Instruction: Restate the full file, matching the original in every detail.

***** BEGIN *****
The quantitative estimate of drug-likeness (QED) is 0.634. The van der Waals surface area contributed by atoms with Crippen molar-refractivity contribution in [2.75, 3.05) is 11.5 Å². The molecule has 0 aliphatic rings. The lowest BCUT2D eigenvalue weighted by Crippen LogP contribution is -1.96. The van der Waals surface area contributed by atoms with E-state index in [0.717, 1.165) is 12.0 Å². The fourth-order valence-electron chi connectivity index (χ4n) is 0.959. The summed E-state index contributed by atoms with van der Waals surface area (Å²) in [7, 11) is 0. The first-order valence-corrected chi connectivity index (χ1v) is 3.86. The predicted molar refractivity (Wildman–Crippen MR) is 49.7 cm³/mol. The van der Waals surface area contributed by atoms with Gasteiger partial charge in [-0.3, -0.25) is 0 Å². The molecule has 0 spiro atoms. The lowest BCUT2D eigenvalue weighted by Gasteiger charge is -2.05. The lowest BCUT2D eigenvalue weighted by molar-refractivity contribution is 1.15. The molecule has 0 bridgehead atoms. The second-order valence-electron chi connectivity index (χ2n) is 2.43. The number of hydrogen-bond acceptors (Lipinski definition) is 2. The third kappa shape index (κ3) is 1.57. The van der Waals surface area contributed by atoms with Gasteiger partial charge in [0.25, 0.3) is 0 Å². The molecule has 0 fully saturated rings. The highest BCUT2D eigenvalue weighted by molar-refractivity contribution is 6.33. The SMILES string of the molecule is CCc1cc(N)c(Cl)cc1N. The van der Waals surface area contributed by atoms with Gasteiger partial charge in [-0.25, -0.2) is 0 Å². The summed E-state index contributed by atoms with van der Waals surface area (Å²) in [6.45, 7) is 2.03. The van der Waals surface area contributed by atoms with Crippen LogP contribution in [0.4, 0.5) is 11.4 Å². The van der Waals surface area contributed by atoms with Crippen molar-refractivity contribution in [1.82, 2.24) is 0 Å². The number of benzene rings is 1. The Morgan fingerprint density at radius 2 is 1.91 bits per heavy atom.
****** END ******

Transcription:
The quantitative estimate of drug-likeness (QED) is 0.634. The van der Waals surface area contributed by atoms with Crippen molar-refractivity contribution in [2.75, 3.05) is 11.5 Å². The molecule has 0 aliphatic rings. The lowest BCUT2D eigenvalue weighted by Crippen LogP contribution is -1.96. The van der Waals surface area contributed by atoms with E-state index in [0.717, 1.165) is 12.0 Å². The fourth-order valence-electron chi connectivity index (χ4n) is 0.959. The summed E-state index contributed by atoms with van der Waals surface area (Å²) in [7, 11) is 0. The first-order valence-corrected chi connectivity index (χ1v) is 3.86. The predicted molar refractivity (Wildman–Crippen MR) is 49.7 cm³/mol. The van der Waals surface area contributed by atoms with Gasteiger partial charge in [-0.3, -0.25) is 0 Å². The molecule has 0 spiro atoms. The lowest BCUT2D eigenvalue weighted by Gasteiger charge is -2.05. The lowest BCUT2D eigenvalue weighted by molar-refractivity contribution is 1.15. The molecule has 0 bridgehead atoms. The second-order valence-electron chi connectivity index (χ2n) is 2.43. The number of hydrogen-bond acceptors (Lipinski definition) is 2. The third kappa shape index (κ3) is 1.57. The van der Waals surface area contributed by atoms with Gasteiger partial charge in [0.25, 0.3) is 0 Å². The molecule has 0 fully saturated rings. The highest BCUT2D eigenvalue weighted by molar-refractivity contribution is 6.33. The SMILES string of the molecule is CCc1cc(N)c(Cl)cc1N. The van der Waals surface area contributed by atoms with Gasteiger partial charge in [-0.25, -0.2) is 0 Å². The summed E-state index contributed by atoms with van der Waals surface area (Å²) in [6.45, 7) is 2.03. The van der Waals surface area contributed by atoms with Crippen LogP contribution in [0.4, 0.5) is 11.4 Å². The van der Waals surface area contributed by atoms with Crippen molar-refractivity contribution in [1.82, 2.24) is 0 Å². The number of benzene rings is 1. The Morgan fingerprint density at radius 2 is 1.91 bits per heavy atom.